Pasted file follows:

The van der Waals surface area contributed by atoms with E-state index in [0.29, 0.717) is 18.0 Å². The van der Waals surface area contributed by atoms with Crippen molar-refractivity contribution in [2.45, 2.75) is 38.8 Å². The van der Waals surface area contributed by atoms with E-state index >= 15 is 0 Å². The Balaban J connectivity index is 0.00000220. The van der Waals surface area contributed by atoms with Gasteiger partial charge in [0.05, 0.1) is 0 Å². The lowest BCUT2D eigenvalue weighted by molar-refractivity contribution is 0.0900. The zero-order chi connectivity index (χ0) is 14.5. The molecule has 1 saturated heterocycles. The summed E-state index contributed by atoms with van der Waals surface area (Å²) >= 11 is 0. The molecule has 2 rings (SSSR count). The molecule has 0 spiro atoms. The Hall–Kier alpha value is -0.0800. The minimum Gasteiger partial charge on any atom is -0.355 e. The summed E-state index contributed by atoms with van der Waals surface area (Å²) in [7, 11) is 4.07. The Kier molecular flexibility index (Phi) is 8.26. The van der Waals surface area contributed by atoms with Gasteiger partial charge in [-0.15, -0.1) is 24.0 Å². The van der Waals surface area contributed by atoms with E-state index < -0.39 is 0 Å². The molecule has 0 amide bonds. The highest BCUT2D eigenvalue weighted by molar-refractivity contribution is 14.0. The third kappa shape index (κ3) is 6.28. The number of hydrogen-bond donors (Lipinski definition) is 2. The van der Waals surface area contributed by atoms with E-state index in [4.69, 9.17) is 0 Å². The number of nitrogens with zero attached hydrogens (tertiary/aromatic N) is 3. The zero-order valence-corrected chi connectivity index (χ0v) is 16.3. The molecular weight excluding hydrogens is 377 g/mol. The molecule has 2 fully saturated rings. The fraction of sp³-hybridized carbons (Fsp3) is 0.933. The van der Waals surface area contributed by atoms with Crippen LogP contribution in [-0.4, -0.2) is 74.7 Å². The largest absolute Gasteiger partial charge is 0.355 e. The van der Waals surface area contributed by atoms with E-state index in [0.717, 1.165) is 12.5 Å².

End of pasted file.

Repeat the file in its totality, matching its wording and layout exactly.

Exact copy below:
The van der Waals surface area contributed by atoms with E-state index in [0.29, 0.717) is 18.0 Å². The van der Waals surface area contributed by atoms with Crippen molar-refractivity contribution in [2.45, 2.75) is 38.8 Å². The van der Waals surface area contributed by atoms with E-state index >= 15 is 0 Å². The Balaban J connectivity index is 0.00000220. The van der Waals surface area contributed by atoms with Gasteiger partial charge in [0.05, 0.1) is 0 Å². The lowest BCUT2D eigenvalue weighted by molar-refractivity contribution is 0.0900. The zero-order chi connectivity index (χ0) is 14.5. The molecule has 1 saturated heterocycles. The summed E-state index contributed by atoms with van der Waals surface area (Å²) >= 11 is 0. The molecule has 2 rings (SSSR count). The molecule has 0 spiro atoms. The Hall–Kier alpha value is -0.0800. The minimum Gasteiger partial charge on any atom is -0.355 e. The summed E-state index contributed by atoms with van der Waals surface area (Å²) in [7, 11) is 4.07. The Kier molecular flexibility index (Phi) is 8.26. The van der Waals surface area contributed by atoms with Gasteiger partial charge in [-0.15, -0.1) is 24.0 Å². The van der Waals surface area contributed by atoms with E-state index < -0.39 is 0 Å². The molecule has 0 amide bonds. The highest BCUT2D eigenvalue weighted by molar-refractivity contribution is 14.0. The third kappa shape index (κ3) is 6.28. The number of hydrogen-bond donors (Lipinski definition) is 2. The van der Waals surface area contributed by atoms with E-state index in [4.69, 9.17) is 0 Å². The number of nitrogens with zero attached hydrogens (tertiary/aromatic N) is 3. The zero-order valence-corrected chi connectivity index (χ0v) is 16.3. The molecular weight excluding hydrogens is 377 g/mol. The molecule has 2 fully saturated rings. The fraction of sp³-hybridized carbons (Fsp3) is 0.933. The van der Waals surface area contributed by atoms with Crippen LogP contribution in [-0.4, -0.2) is 74.7 Å². The largest absolute Gasteiger partial charge is 0.355 e. The van der Waals surface area contributed by atoms with E-state index in [0.717, 1.165) is 12.5 Å².